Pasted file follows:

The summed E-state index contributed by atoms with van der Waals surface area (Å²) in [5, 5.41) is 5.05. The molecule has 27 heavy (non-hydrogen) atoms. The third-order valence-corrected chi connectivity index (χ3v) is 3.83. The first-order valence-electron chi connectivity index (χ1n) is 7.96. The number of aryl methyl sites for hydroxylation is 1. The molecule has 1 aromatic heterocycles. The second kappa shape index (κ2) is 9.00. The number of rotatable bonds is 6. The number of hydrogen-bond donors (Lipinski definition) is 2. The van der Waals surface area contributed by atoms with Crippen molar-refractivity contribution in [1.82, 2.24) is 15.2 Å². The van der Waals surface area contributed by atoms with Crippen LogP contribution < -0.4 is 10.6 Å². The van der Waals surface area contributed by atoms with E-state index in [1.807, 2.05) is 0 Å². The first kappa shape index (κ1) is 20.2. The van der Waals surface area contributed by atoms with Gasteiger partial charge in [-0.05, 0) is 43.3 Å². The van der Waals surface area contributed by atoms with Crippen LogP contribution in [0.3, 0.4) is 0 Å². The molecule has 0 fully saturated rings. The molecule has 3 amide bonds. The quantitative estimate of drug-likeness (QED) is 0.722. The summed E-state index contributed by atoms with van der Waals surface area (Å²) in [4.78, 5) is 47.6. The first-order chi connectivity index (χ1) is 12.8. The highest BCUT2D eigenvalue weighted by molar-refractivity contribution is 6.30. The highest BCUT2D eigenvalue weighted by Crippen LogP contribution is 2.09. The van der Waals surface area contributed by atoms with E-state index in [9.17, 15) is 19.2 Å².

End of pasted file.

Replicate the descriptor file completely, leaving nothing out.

The summed E-state index contributed by atoms with van der Waals surface area (Å²) in [5, 5.41) is 5.05. The molecule has 27 heavy (non-hydrogen) atoms. The third-order valence-corrected chi connectivity index (χ3v) is 3.83. The first-order valence-electron chi connectivity index (χ1n) is 7.96. The number of aryl methyl sites for hydroxylation is 1. The molecule has 1 aromatic heterocycles. The second kappa shape index (κ2) is 9.00. The number of rotatable bonds is 6. The number of hydrogen-bond donors (Lipinski definition) is 2. The van der Waals surface area contributed by atoms with Crippen molar-refractivity contribution in [1.82, 2.24) is 15.2 Å². The van der Waals surface area contributed by atoms with Crippen LogP contribution < -0.4 is 10.6 Å². The van der Waals surface area contributed by atoms with E-state index in [1.807, 2.05) is 0 Å². The first kappa shape index (κ1) is 20.2. The van der Waals surface area contributed by atoms with Gasteiger partial charge in [-0.05, 0) is 43.3 Å². The van der Waals surface area contributed by atoms with Crippen LogP contribution in [0.3, 0.4) is 0 Å². The molecule has 0 fully saturated rings. The molecule has 3 amide bonds. The quantitative estimate of drug-likeness (QED) is 0.722. The summed E-state index contributed by atoms with van der Waals surface area (Å²) in [4.78, 5) is 47.6. The first-order chi connectivity index (χ1) is 12.8. The highest BCUT2D eigenvalue weighted by molar-refractivity contribution is 6.30. The highest BCUT2D eigenvalue weighted by Crippen LogP contribution is 2.09. The van der Waals surface area contributed by atoms with E-state index in [9.17, 15) is 19.2 Å².